Cramping alot - and HARD!

Hello guys,

I need help to get my cramps under focus. I cramp alot - and i should have the desired training and TSS to do, what i want in races - but late in the races i tend to cramp. I take in water and elektrolytes. I think i heard Chad mention something about Sodium? I have searched for tablets, but i cant seem to find some? Can anyone help? I sweat alot - and my jersey are often salted and white :stuck_out_tongue: - I live den denmark - IFY

I am no medical expert but have true Magnesium powder with some success when u was running ultra marathons. I have listened to podcasts that recommend pickle juice and even have a bottle of it that I am yet to use. The juice is supposed to be good for you. Others may have dinner better advice for you but either of these could be helpful

Got to have something in your local chemist for replacing salts. I use Dioralyte sachets . Basically it’s for replacing the water and salts lost from your body when you have diarrhoea, but I find it works equally as well for those who get thick tide marks of salts on there bibs from a hard days ride!

I match the flavours of Dioralyte to my powered ISO energy mix…all then goes in one bottle, last 22 hour ride I did, I didn’t suffer from any cramps…this was compared to the previous months 12 hour ride in which cramps had started some 10 hours in…

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Precision Hydration and Levelen are a couple of companies to look into although I’m not certain if Levelen ships to your area.

You need this

which contains Magnesium and potassium and maltodextrin

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I think much of it gets back to fitness rather than nutrition. There seems to be so many theories about miracle cramp cures, but my experience is that when I was starting to ride longer distances with faster guys, I would cramp near the end. Several years later after building a base and many such longer and faster rides, cramps are no longer an issue. I’m not saying don’t hydrate or don’t increase your sodium intake, but I would suggest that that may not be a miracle cure and it may take time to develop a level of fitness that can handle the races you are doing.


Agree, I don’t think there is any miracle cure but between my two long distance events separated by 4 weeks it made a vast difference.

I have had all base mid vol x2 this year before attending races, and sustrained power > climb road race - so i’ve have had about 200% more structured training than i use to, and i still cramp - so i dont think thats the problem to be honest. Ive ridding 7000km so far this year and im in better shape than ever fitnesswise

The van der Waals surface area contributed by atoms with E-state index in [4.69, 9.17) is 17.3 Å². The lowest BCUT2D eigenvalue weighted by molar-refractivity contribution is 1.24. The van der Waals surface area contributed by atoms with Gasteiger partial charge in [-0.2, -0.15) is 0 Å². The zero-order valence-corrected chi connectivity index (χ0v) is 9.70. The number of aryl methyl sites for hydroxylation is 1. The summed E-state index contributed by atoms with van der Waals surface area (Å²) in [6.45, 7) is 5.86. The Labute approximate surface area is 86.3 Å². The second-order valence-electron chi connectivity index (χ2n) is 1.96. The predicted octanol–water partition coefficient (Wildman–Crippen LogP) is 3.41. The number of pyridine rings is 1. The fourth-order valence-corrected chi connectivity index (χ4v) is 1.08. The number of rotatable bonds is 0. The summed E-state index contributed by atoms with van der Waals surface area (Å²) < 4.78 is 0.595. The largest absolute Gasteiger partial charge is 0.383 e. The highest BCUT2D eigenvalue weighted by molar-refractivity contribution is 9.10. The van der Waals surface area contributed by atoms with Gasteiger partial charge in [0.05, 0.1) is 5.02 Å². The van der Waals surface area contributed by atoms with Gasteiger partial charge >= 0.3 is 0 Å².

We’re all different, so that means what works for me will not work for you. I am in pretty good shape right now, but yesterday was a hard 125 miles in higher temperatures. I had some minor cramping that I controlled with electrolyte tablets.

I absolutely have to have electrolytes in any fluids I ingest or I get stomach upset. If I really let things get out of whack, I start to cramp. I suggest not drinking any plain water, always something with electrolytes in it. I carry electrolyte tablets (Saltstick) for if I start to feel crampy or I feel nauseous. I have also just used convenience store salt packets. I think I will probably switch to salt tablets (plain NaCl), because they work and potassium is not good for me. A potassium-rich electrolyte tablet can actually burn your stomach. I still carry some plain water, but I almost never drink it. I use it to rinse my mouth and dump down my back.
Last night after the ride I started cramping in weird places, like my shin. I feel confident there was no shin overuse during my ride. Grabbed some salt and it all went away instantly. I also find that if I start cramping, I can put an electrolyte tablet in my mount and the cramps disappear. This suggests to me that there is an autonomous body response that we can control through subterfuge and placebo.

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I’m a salty kit crusted cramper. Worse was showing up to a “friendly sportive” (ride attached) this spring on an 86 degree day planning to ride easy with friends and a group of grandparents pulling wagons passed us uphill. Ok it wasn’t that bad, but those words on your left coming from those wankers? It was on! However I wasn’t prepared and I didn’t do the following:

Before the ride.

  1. Increase my salt intake a week before.
  2. Start and end the my day with
  3. water bottles are full and 3 nuun tablets both bottles before the ride.

On the bike
4. During the ride I have my own skratch lab individual packets.
5. Block 3x salted margarita chews. 2 blocks every 250 calories. 250 is just a way for me to remember to take them.

Post ride:
Sunflower seeds
Hammer vegetarian recovery drink and vegetarian protein.

Nonetheless, I got a bunch of power PRs and tops on some climbs. All while cramping and needing to stop peddling to stretch. . The last mile, I body cramped. Like my whole body. Clearly lost the wheel. While trying to move over and get off the bike a young lady yelled I’m in this lane. Ha. I was like ahh can you help me get off my damn bike? I’m cramping. She obliged. Looking back, I probably didn’t have 3 bottles the whole ride not to lose the wheel in front of me. The bottles were full. I just drink. I was in the black RCC kit and specialized aero helmet. We stopped at the rest stops but regular ole hammer hydration will not work for me. Plus I wasn’t drinking anyway.